Twenty five years ago, McLaren, Gordon Murray and Paul Rosche made history. Together, they developed quite possibly the finest driving instrument ever created — the McLaren F1. Back in 1994, Autocar was the publication that recorded all of the F1’s performance metrics. So when you read about how fast the F1 is, it’s because of Autocar. Twenty five years later, Autocar drove the car yet again, side-by-side with a McLaren 720S, to see if it still lives up to the legendary status it gained all those years ago.
Why does this matter to BMW enthusiasts? If you didn’t already know, the McLaren F1 houses a 6.1 liter naturally-aspirated V12 engine that was developed by BMW M and the legendary Paul Rosche. That engine is a huge part of why the F1 is so brilliant. Its 627 hp and 479 lb-ft of torque allow the 1,138 kg (2,508 lbs) featherweight to nail 60 mph in a 1994-recorded 3.2 seconds. What’s crazier is to think that it would be quicker today if it had modern rubber.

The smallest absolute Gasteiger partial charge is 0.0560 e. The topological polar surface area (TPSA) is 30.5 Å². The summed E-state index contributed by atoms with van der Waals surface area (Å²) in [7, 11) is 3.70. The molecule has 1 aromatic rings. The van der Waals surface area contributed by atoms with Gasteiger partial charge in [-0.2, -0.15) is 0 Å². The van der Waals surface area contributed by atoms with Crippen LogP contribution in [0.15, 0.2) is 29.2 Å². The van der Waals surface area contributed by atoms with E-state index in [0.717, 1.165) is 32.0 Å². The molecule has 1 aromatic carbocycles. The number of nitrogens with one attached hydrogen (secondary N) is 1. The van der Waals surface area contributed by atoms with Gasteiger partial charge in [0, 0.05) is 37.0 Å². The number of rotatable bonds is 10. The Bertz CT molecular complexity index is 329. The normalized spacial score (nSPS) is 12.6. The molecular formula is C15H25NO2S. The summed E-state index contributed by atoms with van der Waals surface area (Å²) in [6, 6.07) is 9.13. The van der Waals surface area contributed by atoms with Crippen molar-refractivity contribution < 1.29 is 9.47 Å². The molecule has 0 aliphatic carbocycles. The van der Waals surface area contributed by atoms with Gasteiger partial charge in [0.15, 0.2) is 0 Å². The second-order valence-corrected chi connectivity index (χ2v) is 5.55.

It’s not just all engine and no handling, though. The McLaren F1 steers, handles and goes with a purity and clarity that no modern car can dream of. Even the McLaren 720S that tested along side of it, as incredible as it is, isn’t as telepathically sharp as the F1. There’s just no way it can be, nor anything else. But you shouldn’t take it from me. Go read Autocar’s re-review. It’s a fantastic love-letter to one of the very greatest cars ever made. Hell, the F1 might be the very best driving car ever made.
The best part of all of this? Gordon Murray, the F1’s mastermind, is at it again. His upcoming GMA (Gordon Murray Automotive) T.50 is on its way and its also going to be a mid-engine, carbon fiber, naturally-aspirated V12-powered supercar with a manual gearbox and rear-wheel drive. According to Murray, it’s going to be the best supercar ever made. After the F1, it’s hard to doubt him.